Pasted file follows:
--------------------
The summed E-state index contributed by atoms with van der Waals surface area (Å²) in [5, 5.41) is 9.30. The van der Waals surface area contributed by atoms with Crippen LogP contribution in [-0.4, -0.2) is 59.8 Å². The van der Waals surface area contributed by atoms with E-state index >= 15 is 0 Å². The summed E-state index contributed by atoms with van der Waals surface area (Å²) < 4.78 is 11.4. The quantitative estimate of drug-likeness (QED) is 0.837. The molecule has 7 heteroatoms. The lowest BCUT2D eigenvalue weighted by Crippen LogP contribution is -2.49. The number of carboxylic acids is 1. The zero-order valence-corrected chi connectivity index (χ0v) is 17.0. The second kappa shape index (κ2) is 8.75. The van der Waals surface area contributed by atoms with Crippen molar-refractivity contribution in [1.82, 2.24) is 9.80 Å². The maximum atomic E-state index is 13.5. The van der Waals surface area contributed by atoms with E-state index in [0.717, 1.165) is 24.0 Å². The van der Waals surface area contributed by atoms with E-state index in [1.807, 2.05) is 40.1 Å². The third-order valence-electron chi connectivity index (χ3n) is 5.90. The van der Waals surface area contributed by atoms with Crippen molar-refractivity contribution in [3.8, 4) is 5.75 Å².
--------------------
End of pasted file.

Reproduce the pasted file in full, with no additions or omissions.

The summed E-state index contributed by atoms with van der Waals surface area (Å²) in [5, 5.41) is 9.30. The van der Waals surface area contributed by atoms with Crippen LogP contribution in [-0.4, -0.2) is 59.8 Å². The van der Waals surface area contributed by atoms with E-state index >= 15 is 0 Å². The summed E-state index contributed by atoms with van der Waals surface area (Å²) < 4.78 is 11.4. The quantitative estimate of drug-likeness (QED) is 0.837. The molecule has 7 heteroatoms. The lowest BCUT2D eigenvalue weighted by Crippen LogP contribution is -2.49. The number of carboxylic acids is 1. The zero-order valence-corrected chi connectivity index (χ0v) is 17.0. The second kappa shape index (κ2) is 8.75. The van der Waals surface area contributed by atoms with Crippen molar-refractivity contribution in [1.82, 2.24) is 9.80 Å². The maximum atomic E-state index is 13.5. The van der Waals surface area contributed by atoms with E-state index in [0.717, 1.165) is 24.0 Å². The van der Waals surface area contributed by atoms with E-state index in [1.807, 2.05) is 40.1 Å². The third-order valence-electron chi connectivity index (χ3n) is 5.90. The van der Waals surface area contributed by atoms with Crippen molar-refractivity contribution in [3.8, 4) is 5.75 Å².